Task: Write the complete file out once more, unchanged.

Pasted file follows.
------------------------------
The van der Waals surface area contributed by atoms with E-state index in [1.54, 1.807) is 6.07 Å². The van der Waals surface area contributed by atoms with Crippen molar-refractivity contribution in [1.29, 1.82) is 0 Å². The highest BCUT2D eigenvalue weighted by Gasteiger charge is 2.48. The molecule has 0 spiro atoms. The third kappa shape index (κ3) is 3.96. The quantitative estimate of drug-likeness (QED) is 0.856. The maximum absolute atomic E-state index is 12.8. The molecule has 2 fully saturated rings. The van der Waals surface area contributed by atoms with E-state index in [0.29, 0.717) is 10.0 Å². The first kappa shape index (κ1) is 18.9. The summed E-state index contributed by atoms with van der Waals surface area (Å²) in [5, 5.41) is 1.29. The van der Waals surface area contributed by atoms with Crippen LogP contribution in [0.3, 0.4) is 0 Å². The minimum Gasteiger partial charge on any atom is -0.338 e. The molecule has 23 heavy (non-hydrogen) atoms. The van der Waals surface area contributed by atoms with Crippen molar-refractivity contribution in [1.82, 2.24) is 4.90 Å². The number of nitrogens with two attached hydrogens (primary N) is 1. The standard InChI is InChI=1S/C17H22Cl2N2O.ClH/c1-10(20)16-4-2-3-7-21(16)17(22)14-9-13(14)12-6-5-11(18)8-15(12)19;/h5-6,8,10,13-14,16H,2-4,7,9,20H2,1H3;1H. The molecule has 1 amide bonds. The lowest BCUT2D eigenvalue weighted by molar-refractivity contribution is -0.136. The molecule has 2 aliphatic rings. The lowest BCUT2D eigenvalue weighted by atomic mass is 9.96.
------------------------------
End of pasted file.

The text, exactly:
The van der Waals surface area contributed by atoms with E-state index in [1.54, 1.807) is 6.07 Å². The van der Waals surface area contributed by atoms with Crippen molar-refractivity contribution in [1.29, 1.82) is 0 Å². The highest BCUT2D eigenvalue weighted by Gasteiger charge is 2.48. The molecule has 0 spiro atoms. The third kappa shape index (κ3) is 3.96. The quantitative estimate of drug-likeness (QED) is 0.856. The maximum absolute atomic E-state index is 12.8. The molecule has 2 fully saturated rings. The van der Waals surface area contributed by atoms with E-state index in [0.29, 0.717) is 10.0 Å². The first kappa shape index (κ1) is 18.9. The summed E-state index contributed by atoms with van der Waals surface area (Å²) in [5, 5.41) is 1.29. The van der Waals surface area contributed by atoms with Crippen LogP contribution in [0.3, 0.4) is 0 Å². The minimum Gasteiger partial charge on any atom is -0.338 e. The molecule has 23 heavy (non-hydrogen) atoms. The van der Waals surface area contributed by atoms with Crippen molar-refractivity contribution in [1.82, 2.24) is 4.90 Å². The number of nitrogens with two attached hydrogens (primary N) is 1. The standard InChI is InChI=1S/C17H22Cl2N2O.ClH/c1-10(20)16-4-2-3-7-21(16)17(22)14-9-13(14)12-6-5-11(18)8-15(12)19;/h5-6,8,10,13-14,16H,2-4,7,9,20H2,1H3;1H. The molecule has 1 amide bonds. The lowest BCUT2D eigenvalue weighted by molar-refractivity contribution is -0.136. The molecule has 2 aliphatic rings. The lowest BCUT2D eigenvalue weighted by atomic mass is 9.96.